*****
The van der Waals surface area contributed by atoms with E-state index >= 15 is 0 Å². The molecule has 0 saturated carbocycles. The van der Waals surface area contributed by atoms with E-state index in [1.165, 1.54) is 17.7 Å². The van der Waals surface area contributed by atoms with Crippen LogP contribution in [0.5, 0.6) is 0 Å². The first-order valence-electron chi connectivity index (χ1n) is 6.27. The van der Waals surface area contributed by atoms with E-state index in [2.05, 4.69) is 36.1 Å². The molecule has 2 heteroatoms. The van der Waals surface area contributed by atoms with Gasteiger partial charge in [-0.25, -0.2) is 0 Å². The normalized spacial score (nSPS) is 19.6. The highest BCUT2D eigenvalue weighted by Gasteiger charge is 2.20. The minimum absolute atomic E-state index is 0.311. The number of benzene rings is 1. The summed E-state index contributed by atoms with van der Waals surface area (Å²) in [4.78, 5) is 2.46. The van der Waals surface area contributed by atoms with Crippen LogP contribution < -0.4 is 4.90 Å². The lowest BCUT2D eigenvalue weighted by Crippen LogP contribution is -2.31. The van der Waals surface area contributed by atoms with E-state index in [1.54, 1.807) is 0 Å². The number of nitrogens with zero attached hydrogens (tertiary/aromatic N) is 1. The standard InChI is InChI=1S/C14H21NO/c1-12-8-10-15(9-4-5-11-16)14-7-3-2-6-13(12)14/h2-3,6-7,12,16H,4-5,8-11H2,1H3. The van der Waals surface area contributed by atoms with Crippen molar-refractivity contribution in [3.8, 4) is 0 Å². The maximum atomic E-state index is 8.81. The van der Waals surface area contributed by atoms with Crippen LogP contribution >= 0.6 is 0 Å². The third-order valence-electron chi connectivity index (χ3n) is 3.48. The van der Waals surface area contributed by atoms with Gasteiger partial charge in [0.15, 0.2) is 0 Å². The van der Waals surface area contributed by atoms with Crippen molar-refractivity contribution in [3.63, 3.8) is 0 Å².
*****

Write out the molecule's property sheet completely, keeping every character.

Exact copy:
The van der Waals surface area contributed by atoms with E-state index >= 15 is 0 Å². The molecule has 0 saturated carbocycles. The van der Waals surface area contributed by atoms with E-state index in [1.165, 1.54) is 17.7 Å². The van der Waals surface area contributed by atoms with Crippen LogP contribution in [0.5, 0.6) is 0 Å². The first-order valence-electron chi connectivity index (χ1n) is 6.27. The van der Waals surface area contributed by atoms with E-state index in [2.05, 4.69) is 36.1 Å². The molecule has 2 heteroatoms. The van der Waals surface area contributed by atoms with Gasteiger partial charge in [-0.25, -0.2) is 0 Å². The normalized spacial score (nSPS) is 19.6. The highest BCUT2D eigenvalue weighted by Gasteiger charge is 2.20. The minimum absolute atomic E-state index is 0.311. The number of benzene rings is 1. The summed E-state index contributed by atoms with van der Waals surface area (Å²) in [4.78, 5) is 2.46. The van der Waals surface area contributed by atoms with Crippen LogP contribution < -0.4 is 4.90 Å². The lowest BCUT2D eigenvalue weighted by Crippen LogP contribution is -2.31. The van der Waals surface area contributed by atoms with E-state index in [1.54, 1.807) is 0 Å². The number of nitrogens with zero attached hydrogens (tertiary/aromatic N) is 1. The standard InChI is InChI=1S/C14H21NO/c1-12-8-10-15(9-4-5-11-16)14-7-3-2-6-13(12)14/h2-3,6-7,12,16H,4-5,8-11H2,1H3. The van der Waals surface area contributed by atoms with Crippen molar-refractivity contribution in [3.8, 4) is 0 Å². The maximum atomic E-state index is 8.81. The van der Waals surface area contributed by atoms with Crippen LogP contribution >= 0.6 is 0 Å². The third-order valence-electron chi connectivity index (χ3n) is 3.48. The van der Waals surface area contributed by atoms with Gasteiger partial charge in [0.15, 0.2) is 0 Å². The van der Waals surface area contributed by atoms with Crippen molar-refractivity contribution in [3.63, 3.8) is 0 Å².